Friday, January 16, 2009


Yesterday was quite a day on the Hudson River in New York City. As a former pilot (small planes) I marvel at the pilot who made the perfect landing, despite the circumstances.
When all the stories are told, I'm sure you'll find a lot of credit due as well to the crew, the passengers, the rescuers... and even to the lessons in cooperative management that were learned as a result of 9-l1.
Now I wonder, will PETA complain if someone takes strong anti-bird--(in this case, so I have heard, Canada geese)--measures around airports, despite the fact that this "endangered" species endangers air travel everyday around runways.
Makes me think of something I witnessed in the Northwest in the 1990s, when geese were causing swimmers at beaches to be plagued with skin-burrowing parasites in high numbers, and officials tried to relocate them. (The geese, not the swimmers)
Crowds of PETA people came between the geese and the people attempting to round the geese up. The protesters marched with signs such as "Geese are people too" and "You may be breaking up a goose marriage. They mate for life"...
Why is common sense UNcommon in the human species? That characteristic, in its disappearance, endangers US.
R.A.T.... (Rose About Town) known today in this sub-zero valley as Olde Colde Rose!

Wednesday, January 14, 2009


I can't seem to forget the words of a congresswoman during a TV interview a week or two ago. "You don't understand," she said. "It's not the taxpayers' money; it's a set-in-place government program." She kept interupting the interviewer's objection, repeating that mantra over and over again, like a schoolmarm trying to pound sense into the head of a mulish student.
It doesn't matter what they were talking about. Her words say it all. Once they get the people's money, it's strictly theirs. It seems to have fallen like manna from heaven into their hands.
Rats! from R.A.T. (Rose About Town)

Tuesday, January 13, 2009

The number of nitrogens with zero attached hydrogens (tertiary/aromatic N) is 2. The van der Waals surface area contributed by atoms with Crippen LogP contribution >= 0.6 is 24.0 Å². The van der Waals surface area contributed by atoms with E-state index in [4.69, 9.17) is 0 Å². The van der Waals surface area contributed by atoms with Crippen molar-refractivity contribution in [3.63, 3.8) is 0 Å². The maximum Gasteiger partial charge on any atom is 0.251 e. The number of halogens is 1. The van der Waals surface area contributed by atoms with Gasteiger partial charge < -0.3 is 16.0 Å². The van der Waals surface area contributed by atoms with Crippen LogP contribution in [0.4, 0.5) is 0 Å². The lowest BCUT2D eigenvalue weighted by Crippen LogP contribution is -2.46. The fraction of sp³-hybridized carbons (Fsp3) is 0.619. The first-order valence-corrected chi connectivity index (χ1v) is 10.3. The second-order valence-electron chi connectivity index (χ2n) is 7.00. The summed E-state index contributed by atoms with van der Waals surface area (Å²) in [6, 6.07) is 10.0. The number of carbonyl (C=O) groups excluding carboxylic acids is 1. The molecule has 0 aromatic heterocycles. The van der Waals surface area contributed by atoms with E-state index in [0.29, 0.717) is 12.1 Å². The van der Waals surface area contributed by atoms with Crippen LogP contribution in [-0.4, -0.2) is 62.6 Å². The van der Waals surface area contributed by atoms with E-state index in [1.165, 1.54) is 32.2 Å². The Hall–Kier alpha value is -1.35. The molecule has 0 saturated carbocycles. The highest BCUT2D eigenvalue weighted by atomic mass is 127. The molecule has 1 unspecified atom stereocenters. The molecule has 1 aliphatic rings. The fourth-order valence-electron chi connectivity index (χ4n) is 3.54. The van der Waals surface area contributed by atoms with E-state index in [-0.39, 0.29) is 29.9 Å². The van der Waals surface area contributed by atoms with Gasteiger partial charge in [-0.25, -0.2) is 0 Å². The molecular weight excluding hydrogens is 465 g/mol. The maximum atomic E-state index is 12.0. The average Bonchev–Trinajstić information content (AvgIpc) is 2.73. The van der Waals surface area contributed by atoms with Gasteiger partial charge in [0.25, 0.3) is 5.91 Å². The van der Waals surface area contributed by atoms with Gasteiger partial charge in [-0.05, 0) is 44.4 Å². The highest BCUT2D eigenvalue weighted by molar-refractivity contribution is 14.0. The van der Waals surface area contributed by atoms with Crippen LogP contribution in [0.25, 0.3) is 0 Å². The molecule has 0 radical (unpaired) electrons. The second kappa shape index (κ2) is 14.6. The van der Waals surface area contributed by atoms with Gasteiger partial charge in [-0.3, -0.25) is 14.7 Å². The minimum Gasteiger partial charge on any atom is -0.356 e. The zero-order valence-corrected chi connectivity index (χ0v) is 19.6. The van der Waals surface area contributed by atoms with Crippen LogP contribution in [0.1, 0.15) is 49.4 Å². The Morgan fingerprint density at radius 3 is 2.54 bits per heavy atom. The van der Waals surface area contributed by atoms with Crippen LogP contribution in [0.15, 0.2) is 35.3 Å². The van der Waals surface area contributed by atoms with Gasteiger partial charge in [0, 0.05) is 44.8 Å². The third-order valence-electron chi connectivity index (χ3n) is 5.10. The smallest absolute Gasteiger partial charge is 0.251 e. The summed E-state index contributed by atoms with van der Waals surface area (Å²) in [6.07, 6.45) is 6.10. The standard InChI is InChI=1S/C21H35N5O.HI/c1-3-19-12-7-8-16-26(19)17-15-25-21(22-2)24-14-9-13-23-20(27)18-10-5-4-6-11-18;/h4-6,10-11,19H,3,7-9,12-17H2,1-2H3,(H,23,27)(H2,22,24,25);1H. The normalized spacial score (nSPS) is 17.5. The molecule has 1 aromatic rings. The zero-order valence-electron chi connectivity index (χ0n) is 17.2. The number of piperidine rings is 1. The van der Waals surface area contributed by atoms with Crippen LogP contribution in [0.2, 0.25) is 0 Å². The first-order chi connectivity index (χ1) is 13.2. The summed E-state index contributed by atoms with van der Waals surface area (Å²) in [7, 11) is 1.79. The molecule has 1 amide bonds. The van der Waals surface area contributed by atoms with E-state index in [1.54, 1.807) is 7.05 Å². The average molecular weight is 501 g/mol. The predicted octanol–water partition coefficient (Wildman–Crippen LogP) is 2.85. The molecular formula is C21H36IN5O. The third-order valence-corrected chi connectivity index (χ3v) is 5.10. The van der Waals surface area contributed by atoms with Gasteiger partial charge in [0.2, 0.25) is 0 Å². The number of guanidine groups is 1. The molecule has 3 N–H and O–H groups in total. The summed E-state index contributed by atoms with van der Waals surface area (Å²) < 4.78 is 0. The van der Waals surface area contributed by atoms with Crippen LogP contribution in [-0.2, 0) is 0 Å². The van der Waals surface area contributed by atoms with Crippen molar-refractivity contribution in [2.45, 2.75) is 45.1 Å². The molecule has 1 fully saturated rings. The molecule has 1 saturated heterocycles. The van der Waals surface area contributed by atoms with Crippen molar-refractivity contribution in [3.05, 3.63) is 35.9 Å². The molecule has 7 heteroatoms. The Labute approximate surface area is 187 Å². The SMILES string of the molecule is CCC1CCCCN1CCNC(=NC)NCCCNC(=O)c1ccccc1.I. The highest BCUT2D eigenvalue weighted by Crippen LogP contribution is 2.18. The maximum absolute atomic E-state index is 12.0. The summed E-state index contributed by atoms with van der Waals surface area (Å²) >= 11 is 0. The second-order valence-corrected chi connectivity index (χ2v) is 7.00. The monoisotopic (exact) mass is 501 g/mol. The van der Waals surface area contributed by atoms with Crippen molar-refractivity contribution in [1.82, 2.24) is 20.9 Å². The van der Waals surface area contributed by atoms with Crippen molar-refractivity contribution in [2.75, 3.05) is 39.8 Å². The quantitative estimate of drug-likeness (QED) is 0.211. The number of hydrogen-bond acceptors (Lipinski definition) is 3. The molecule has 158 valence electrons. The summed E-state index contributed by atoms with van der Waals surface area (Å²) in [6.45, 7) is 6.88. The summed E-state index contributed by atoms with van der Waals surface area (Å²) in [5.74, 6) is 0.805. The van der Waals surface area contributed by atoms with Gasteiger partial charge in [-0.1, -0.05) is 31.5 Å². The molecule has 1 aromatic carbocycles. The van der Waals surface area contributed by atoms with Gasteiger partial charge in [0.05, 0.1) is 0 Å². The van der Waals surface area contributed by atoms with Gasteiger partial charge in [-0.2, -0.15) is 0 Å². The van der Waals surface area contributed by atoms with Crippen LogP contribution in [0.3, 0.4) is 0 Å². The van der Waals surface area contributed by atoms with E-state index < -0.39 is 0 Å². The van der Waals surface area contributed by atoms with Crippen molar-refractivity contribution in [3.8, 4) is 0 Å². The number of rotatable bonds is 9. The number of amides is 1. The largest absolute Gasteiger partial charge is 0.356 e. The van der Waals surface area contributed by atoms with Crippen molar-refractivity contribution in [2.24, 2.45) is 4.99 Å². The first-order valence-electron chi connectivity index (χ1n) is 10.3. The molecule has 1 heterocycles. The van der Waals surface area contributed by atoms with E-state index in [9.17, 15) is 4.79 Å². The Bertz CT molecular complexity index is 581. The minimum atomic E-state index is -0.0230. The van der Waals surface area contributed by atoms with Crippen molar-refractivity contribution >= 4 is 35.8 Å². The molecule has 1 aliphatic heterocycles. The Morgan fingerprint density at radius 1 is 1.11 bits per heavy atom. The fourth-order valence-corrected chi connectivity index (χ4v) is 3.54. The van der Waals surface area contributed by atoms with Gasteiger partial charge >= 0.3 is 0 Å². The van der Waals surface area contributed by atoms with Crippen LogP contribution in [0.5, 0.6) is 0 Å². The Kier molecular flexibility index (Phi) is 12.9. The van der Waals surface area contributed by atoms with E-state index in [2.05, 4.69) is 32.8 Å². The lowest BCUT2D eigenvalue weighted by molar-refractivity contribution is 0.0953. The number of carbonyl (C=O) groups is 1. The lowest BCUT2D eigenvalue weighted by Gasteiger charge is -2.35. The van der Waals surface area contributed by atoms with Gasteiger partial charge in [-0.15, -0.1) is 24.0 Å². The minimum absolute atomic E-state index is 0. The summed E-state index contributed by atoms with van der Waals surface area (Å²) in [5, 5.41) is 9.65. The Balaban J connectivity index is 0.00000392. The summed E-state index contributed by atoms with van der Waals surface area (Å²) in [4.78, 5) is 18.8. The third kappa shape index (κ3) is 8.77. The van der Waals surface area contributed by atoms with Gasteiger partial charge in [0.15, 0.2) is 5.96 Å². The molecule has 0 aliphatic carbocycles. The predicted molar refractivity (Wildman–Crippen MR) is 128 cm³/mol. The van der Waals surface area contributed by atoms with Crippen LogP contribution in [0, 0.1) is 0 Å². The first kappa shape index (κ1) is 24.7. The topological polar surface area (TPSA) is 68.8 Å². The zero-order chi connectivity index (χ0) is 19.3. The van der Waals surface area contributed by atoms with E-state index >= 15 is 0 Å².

Today my brother Ben emailed from Washington State with fantastic photos of the flooding and landslides there. Among the photos labelled as "Disaster", the one that made me chuckle was a flooded wetland site. Isn't a wetland MEANT to be wet?

Monday, January 12, 2009


The temperatures were plunging fast toward zero at bedtime last night when I donned my husband's heavy old "buffalo coat" to accompany my big dog Jack on his last walk out for the night. The cold air shocked my lungs, and I told my dog, "I'll walk as far as the steps, my friend; from there you're on your own."
As I reached the step, I saw the full moon rising; it had found a generous opening in the clouds, despite the fact that it was snowing vigorously around me. The spectacular moonlight on the fresh snow made flashlights and porch lights unnecessary, and I kept walking... down the steps and onto the walk, where I suddenly found myself in a land of glitter; diamonds were everywhere.
The snow crunched beneath our feet like broken glass. The sequin-snow had traced itself along the trunks and branches of the trees, and the prisms gleaming back at me were dazzling. Even the snow-covered road, unblemished by plows, was covered with sparkle.
My world that night was hushed; quieter than quiet; our footsteps were the only sound... I walked with Jack through the trees to the end of the drive and stood very still, soaking up the unexpected glory.
Jack cut things short; it seems he simply had to. Beneath his heavy knit coat (lovingly made by a friend), he was shivering and impatient---a captive audience, and clearly not nearly as pleased by the night as his mistress was.
We hurried back to the comforts of the house, where he threw himself into his warmly padded cage and covered his head with his paws, as if anticipating another cruel invitation to the cold outdoors, which he didn't intend to accept.
I looked outside and the moon was gone, smothered again into darkness by a sky full of clouds.
Beauty can be fleeting. It can also be uncomfortable. Ask my dog.
R.A.T. (Rose About Town)

FROM SUSAN LUHTA PRICE OF ALABAMA: Your description paints a perfect picture. I am a southern girl born and bred, but I guess I have just enough of my Daddy's Yankee blood in me that the cold weather fascinates me. I only want it in small doses, however. I love to walk outside in the snow when there is a complete enough blanket to eliminate the need for man-made light. It is magical and so completely quiet you can hear your own heart beat.

ROSE SPEAKS TO SUSAN OF BEAUTIFUL ALABAMA: Susan, you haven't lived until you've made snow ice cream and snow angels and taken part in a snowball fight. Then there are the winter sports of ice skating and tobogganing. I can do neither these days, but tobogganing will always remain special in my mind because I met my husband at a toboggan party 50 years ago.